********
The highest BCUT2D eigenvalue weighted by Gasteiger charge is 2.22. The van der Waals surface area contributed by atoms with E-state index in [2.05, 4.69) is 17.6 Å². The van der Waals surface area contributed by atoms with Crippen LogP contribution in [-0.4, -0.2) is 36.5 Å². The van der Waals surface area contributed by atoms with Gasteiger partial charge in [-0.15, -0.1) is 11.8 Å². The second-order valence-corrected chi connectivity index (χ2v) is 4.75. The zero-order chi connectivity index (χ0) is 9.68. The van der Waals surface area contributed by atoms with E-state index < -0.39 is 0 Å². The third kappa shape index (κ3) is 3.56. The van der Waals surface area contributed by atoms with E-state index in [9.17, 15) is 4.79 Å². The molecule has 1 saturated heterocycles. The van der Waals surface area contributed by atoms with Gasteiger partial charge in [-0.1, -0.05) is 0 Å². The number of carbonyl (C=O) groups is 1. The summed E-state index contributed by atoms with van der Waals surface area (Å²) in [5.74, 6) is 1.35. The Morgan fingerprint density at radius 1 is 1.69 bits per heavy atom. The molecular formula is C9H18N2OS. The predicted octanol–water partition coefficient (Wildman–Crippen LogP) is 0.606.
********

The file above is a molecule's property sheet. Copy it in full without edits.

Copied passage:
The highest BCUT2D eigenvalue weighted by Gasteiger charge is 2.22. The van der Waals surface area contributed by atoms with E-state index in [2.05, 4.69) is 17.6 Å². The van der Waals surface area contributed by atoms with Crippen LogP contribution in [-0.4, -0.2) is 36.5 Å². The van der Waals surface area contributed by atoms with Gasteiger partial charge in [-0.15, -0.1) is 11.8 Å². The second-order valence-corrected chi connectivity index (χ2v) is 4.75. The zero-order chi connectivity index (χ0) is 9.68. The van der Waals surface area contributed by atoms with E-state index < -0.39 is 0 Å². The third kappa shape index (κ3) is 3.56. The van der Waals surface area contributed by atoms with E-state index in [9.17, 15) is 4.79 Å². The molecule has 1 saturated heterocycles. The van der Waals surface area contributed by atoms with Gasteiger partial charge in [-0.1, -0.05) is 0 Å². The number of carbonyl (C=O) groups is 1. The summed E-state index contributed by atoms with van der Waals surface area (Å²) in [5.74, 6) is 1.35. The Morgan fingerprint density at radius 1 is 1.69 bits per heavy atom. The molecular formula is C9H18N2OS. The predicted octanol–water partition coefficient (Wildman–Crippen LogP) is 0.606.